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    Dell Seals $24.2 Billion Buyout Deal; Founder Among Buyers

    "Slumping personal computer maker Dell is selling itself for $24.4 billion to its founder and a group of investors that includes Microsoft," The Associated Press writes, in "the largest deal of its kind since the Great Recession dried up financing for risky maneuvers like this."

    The wire service adds that "the complex agreement announced Tuesday will end Dell Inc.'s nearly 25-year history as a publicly traded company. Shareholders are receiving $13.65 per share for their stock. ... Founder Michael Dell will remain the company's CEO and largest shareholder."

    On Morning Edition, NPR's Steve Henn previewed the news and said that analysts aren't sure the deal will make the company more competitive. As Steve reported:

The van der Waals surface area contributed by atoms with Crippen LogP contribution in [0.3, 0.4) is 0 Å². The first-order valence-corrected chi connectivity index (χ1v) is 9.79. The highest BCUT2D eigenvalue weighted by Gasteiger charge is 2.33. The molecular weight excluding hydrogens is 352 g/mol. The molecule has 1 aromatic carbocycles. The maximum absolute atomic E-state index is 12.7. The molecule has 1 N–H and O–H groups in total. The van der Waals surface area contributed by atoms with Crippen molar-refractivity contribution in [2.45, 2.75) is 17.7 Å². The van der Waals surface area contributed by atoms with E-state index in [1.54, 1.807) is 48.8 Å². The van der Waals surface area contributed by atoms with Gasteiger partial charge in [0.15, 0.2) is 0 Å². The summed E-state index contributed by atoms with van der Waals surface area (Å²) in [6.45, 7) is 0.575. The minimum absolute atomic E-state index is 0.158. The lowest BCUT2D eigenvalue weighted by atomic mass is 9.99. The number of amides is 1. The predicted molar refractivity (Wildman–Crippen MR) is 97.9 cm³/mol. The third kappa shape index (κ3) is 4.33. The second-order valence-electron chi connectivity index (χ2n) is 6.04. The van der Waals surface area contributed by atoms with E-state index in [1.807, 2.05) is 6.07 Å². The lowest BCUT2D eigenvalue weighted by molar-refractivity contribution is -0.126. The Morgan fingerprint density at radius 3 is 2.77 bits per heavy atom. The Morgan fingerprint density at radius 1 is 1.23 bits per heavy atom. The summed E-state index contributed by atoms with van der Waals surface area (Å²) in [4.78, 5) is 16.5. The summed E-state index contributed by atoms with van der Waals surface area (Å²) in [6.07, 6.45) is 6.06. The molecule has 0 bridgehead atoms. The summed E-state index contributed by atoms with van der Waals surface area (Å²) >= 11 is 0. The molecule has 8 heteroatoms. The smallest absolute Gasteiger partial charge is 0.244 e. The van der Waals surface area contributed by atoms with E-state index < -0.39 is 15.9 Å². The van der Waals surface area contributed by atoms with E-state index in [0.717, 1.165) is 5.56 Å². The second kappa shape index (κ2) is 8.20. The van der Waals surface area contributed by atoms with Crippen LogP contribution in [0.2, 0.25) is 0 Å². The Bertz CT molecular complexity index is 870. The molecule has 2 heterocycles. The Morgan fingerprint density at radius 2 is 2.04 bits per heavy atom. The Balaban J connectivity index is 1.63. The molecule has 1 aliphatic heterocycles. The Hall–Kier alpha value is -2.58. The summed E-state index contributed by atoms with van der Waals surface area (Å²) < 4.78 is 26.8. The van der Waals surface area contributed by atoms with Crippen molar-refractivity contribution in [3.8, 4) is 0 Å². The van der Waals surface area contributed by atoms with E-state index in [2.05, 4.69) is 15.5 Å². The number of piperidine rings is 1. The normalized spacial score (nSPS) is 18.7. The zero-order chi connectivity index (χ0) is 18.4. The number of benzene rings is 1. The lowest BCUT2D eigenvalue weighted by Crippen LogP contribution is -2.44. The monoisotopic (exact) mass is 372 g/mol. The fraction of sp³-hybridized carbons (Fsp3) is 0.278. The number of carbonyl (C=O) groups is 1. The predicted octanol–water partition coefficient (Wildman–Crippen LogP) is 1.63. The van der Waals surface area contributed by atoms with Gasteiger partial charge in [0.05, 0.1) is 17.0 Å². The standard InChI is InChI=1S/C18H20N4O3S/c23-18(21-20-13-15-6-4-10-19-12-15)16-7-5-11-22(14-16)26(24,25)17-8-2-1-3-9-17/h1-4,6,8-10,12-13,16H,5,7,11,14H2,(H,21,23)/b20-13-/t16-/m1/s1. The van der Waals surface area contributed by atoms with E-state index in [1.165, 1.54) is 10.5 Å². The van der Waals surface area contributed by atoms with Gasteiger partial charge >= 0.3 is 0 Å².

"For Michael Dell to take the company he founded almost 30 years ago private, it will have to borrow in the neighborhood of $15 billion." That debt will be a drain on Dell's cash.

    Copyright 2013 NPR. To see more, visit http://www.npr.org/.

    NPR

    Book Review: 'Kinder Than Solitude'

    Ellah Allfrey reviews Kinder Than Solitude, by Yiyun Li.
    NPR

    Plant Breeders Release First 'Open Source Seeds'

    Scientists and food activists are launching a campaign to promote seeds that can be freely shared, rather than protected through patents and licenses. They call it the Open Source Seed Initiative.
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    John Edwards Resumes Career As Trial Attorney

    The former U.S. senator and Democratic presidential hopeful is one of three attorneys representing a boy in a medical malpractice case in North Carolina.
    NPR

    When Parents Are The Ones Too Distracted By Devices

    Parents often complain that smartphones keep their kids distracted from conversation. What happens when it's the other way around, when kids can't get their smartphone-glued parents' attention?

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